A very thoughtful case out of the 7th Circuit regarding Title VII Retaliation: Chrissie Washington v. Illinois Department of Revenue, Cause No. 03-3818 (7th Cir. August 22, 2005).
Between 1984 and 2000, Chrissie Washington worked from 7 a.m. until 3 p.m. instead of the standard 9-to-5 schedule at the Illinois Department of Revenue. The earlier hours allowed her to care for her son, who has Down syndrome, when he arrived home. By 1995 Washington had been promoted to Executive Secretary I. Over the next few years some of her duties were reassigned to others. Believing that this was the result of race discrimination, she filed a formal charge with state and federal officials in June 1999. That charge, she maintains, led supervisors to rescind the flextime schedule on which her son depended. A senior manager demanded that she work from 9 to 5 and, when she refused, her position was abolished.
She sued under Title VII of the Civil Rights Act of 1964, claiming that the agency moved her to a 9-to-5 schedule in retaliation for her earlier charge of discrimination. The judge granted summary judgment for the agency because, he concluded, Washington had not established even a prima facie case of retaliation. She could not do so, the judge ruled, because a change of work hours, while salary and duties remain the same, is not an ?adverse employment action.?The Circuit Court noted that Section 2000e-3(a) [governing retaliation claims] is ?broader? than §2000e-2(a) [governing plain vanilla discrimination claims] in the sense that retaliation may take so many forms, while §2000e-2(a) is limited to discrimination ?with respect to [the worker?s] compensation, terms, conditions, or privileges of employment?. Retaliation may even take the form of acts outside the workplace. The Department of Revenue (the employer in this case) might have audited the plaintiff?s tax returns in response to her complaint to the EEOC, or hired a private detective to search for a disreputable tidbit that could be used to intimidate her into withdrawing the complaint. "When the employer?s response does not affect a complainant?s terms and conditions of employment, it is vain to look for an adverse ?employment? decision." But this does not mean it is nretaliatione retalliation. "Section 2000e-3(a)'s [ban on retaliation] is broader than the anti-discrimination rule in §2000e-2(a) in the sense that it extends beyond pay and other tangible employment actions."The issue, according to the Court, is whether the action complained of by a plaintiff is "material". ?Discrimination? entails a requirement that the employer?s challenged action would have been material to a reasonable employee, which means that the same requirement applies to §2000e-3(a), the antiretaliation clause, as well as the other provisions in Title VII that use the word ?discrimination.? An employer?s action is not material under §2000e-3(a) if it would not have dissuaded a reasonable worker from making or supporting a charge of discrimination. Here's the money quote:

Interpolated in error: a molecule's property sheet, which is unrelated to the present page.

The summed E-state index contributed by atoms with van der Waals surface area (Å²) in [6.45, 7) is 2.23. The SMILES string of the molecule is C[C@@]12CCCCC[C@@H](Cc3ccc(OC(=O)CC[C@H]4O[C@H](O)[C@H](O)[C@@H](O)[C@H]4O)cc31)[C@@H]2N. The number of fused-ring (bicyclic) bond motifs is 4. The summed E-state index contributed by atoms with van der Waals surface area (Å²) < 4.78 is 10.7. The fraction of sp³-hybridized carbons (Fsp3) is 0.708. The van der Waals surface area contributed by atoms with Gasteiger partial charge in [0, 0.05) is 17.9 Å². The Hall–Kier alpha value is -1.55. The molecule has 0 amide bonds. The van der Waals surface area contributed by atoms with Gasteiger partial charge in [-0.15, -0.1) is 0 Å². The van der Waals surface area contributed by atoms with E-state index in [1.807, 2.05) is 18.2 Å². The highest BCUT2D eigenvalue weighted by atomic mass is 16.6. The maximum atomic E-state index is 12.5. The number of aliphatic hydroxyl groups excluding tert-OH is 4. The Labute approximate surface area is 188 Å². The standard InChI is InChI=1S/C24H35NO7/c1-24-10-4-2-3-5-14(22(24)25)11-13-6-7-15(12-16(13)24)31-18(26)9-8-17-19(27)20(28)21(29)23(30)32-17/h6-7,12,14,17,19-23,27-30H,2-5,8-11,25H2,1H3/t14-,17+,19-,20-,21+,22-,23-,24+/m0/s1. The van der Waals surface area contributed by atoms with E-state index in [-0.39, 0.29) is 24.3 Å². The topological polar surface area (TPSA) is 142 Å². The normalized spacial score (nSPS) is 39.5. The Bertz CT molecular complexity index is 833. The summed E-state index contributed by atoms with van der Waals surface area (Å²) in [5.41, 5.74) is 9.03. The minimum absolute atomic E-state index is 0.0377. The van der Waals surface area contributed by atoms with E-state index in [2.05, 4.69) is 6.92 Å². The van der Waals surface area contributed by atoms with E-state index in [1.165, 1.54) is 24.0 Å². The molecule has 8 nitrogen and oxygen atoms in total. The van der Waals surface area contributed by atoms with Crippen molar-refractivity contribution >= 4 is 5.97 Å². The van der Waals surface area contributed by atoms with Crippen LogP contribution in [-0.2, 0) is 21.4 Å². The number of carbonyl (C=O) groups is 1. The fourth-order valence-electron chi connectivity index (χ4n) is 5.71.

By and large a reassignment that does not affect pay or promotion opportunities lacks this potential to dissuade and thus is not actionable. But ?by and large? differs from ?never.?
The Court goes on with an interesting example of its point:
Now ?material? is one of those protean wordsthat resists further definition. This holds opensome potential to say that an act that would beimmaterial in some situations is material in others. Forexample, suppose that the employee?s charge of discriminationis designed to obtain a $10,000 annual raise. Movingthat employee in response from a 100-square-foot cubicle toa 70-square-foot one, or to one with a metal rather than awooden desk, would not be a material change in the conditionsof employment, because petty bureaucratic nastinessdoes not dissuade a reasonable person from seeking asubstantial increase in income. If instead of seeking moneyfor himself the employee supported a colleague?s charge ofdiscrimination, however, this sort of response might inducethe employee to withhold support; it takes less to deter analtruistic act than to deter a self-interested one.
The Court calls this type of company behavior "Catbert" management, named for the evil human resources officer made famous in the popular Dilbert comic series.
This record suggests that the Illinois Department of Revenue may have a Catbert in its management, seeking out devices that would be harmless to most people but do real damage to select targets. What Washington [the plaintiff] alleges?that her job was abolished and that she was then placed in a ?new? Executive Secretary I position?would for most people be no different from a change of supervisors, a step that would not be discriminatory under Ellerth and the Supreme Court?s other decisions. But because Washington was assigned to a ?new position? rather than just a new supervisor, she had to reapply for a flex-time schedule. The approval she had received in 1984 covered only her ?old? position, and the Department insisted that she work a normal 9-to-5 schedule at her ?new? job. What the Department effectively did, then, was assign her a new supervisor and change her hours. Again this would not be materially adverse for a normal employee?but Washington was not a normal employee, and Catbert knew it. She has a vulnerability: her son?s medical condition. Working 9-to-5 was a materially adverse change for her, even though it would not have been for 99% of the staff.
This is a thoughtful argument and direction that Plaintiff's attorneys should pay great attention to in retaliation cases.Link to the Opinion Link to the Oral Argument (mp3)Sexual Harassment, Pregnancy Discrimination, Age Discrimination, San Antonio, Employment Lawyer